Vincenzo woke Robert at 6 a.m. and frantically told him they had to get up and try to get the bike running, as they hadn’t tried starting it since taking possession. They scurried outside, filled the bike with gas and oil, ran through the starting drill and sighed with relief when the old girl fired up. Robert took the first ride and returned with a grin from ear to ear. Vincenzo rode it next and came back with the same wide, silly grin on his face. They gave her a quick dusting and took her to Ski Shores, where she won the People’s Choice Award for Best in Show. By 2009, Robert had decided it was time to move on to other challenges and offered the Beardmore to Vincenzo, who became its current custodian.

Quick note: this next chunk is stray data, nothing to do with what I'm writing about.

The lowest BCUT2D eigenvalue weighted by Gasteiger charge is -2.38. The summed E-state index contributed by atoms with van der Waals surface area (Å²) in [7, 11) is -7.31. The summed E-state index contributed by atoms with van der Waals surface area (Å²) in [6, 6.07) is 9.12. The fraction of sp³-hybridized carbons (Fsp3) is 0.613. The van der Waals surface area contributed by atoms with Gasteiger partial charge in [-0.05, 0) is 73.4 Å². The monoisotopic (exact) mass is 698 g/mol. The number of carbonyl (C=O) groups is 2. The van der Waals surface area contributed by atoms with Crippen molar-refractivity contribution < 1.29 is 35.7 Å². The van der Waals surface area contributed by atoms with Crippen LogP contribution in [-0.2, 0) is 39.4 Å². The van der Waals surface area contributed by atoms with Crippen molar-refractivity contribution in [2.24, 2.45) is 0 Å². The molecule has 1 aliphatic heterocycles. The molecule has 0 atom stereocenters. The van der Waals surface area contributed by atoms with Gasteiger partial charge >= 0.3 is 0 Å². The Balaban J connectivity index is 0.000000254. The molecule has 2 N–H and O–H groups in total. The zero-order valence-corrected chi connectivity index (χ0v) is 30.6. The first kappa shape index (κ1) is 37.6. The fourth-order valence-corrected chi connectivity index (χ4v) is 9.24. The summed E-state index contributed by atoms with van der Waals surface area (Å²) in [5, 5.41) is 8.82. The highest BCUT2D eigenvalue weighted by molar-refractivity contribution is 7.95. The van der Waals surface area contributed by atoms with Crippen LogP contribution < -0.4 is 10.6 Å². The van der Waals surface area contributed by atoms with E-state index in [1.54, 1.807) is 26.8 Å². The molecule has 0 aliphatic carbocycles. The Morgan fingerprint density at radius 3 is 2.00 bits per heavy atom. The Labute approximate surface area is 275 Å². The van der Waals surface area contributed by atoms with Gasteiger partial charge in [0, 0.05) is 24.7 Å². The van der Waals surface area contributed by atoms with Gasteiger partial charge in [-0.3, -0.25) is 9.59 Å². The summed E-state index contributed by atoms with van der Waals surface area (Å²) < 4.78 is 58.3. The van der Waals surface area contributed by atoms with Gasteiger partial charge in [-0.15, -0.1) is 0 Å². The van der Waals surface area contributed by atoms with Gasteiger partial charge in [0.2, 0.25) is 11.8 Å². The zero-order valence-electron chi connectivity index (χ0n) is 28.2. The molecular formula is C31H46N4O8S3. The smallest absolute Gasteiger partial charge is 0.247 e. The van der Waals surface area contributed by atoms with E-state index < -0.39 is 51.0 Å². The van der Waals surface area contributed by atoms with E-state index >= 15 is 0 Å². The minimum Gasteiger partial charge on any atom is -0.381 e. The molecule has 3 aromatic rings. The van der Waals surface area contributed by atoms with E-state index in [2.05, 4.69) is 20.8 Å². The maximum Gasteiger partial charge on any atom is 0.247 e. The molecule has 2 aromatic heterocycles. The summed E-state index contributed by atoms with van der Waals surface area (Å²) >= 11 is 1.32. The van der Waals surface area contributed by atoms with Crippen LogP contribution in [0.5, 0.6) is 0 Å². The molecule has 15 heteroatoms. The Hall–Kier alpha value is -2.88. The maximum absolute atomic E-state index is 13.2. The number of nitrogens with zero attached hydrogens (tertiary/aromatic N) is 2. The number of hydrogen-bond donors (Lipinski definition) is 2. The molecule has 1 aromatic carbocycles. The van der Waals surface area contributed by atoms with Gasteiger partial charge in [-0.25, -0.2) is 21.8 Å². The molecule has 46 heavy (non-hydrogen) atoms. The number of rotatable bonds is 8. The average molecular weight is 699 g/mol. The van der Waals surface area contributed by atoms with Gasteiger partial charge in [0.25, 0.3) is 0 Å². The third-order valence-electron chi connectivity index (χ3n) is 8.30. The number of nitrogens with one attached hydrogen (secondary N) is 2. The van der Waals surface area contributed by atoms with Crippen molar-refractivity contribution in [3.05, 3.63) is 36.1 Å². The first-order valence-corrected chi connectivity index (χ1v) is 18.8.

The Beardmore never fails to draw a crowd at shows. People just love to watch it tick over; the external valves and flywheel make it a clicking, whirring, kinetic wonder. It’s easy to start: just tickle the carb, leave the ignition on full advance, kick it a few times and she usually fires right up. It has a thumb throttle, which was standard practice in the 1920s. Once underway the frame is a bit flexible, but the bike handles nicely, nonetheless. A compression release opens the exhaust valve and is used to kill the engine. And as the machine doesn’t rack up big miles, it doesn’t require much maintenance. Which is a good thing as spare parts for a 1924 Beardmore-Precision are essentially non-existent. Except for items such as bearings, most parts requiring replacement need to be fabricated. Technical resources are few, but the VMCC has an excellent library and a marque specialist available for consultation — there’s no Haynes manual for this baby.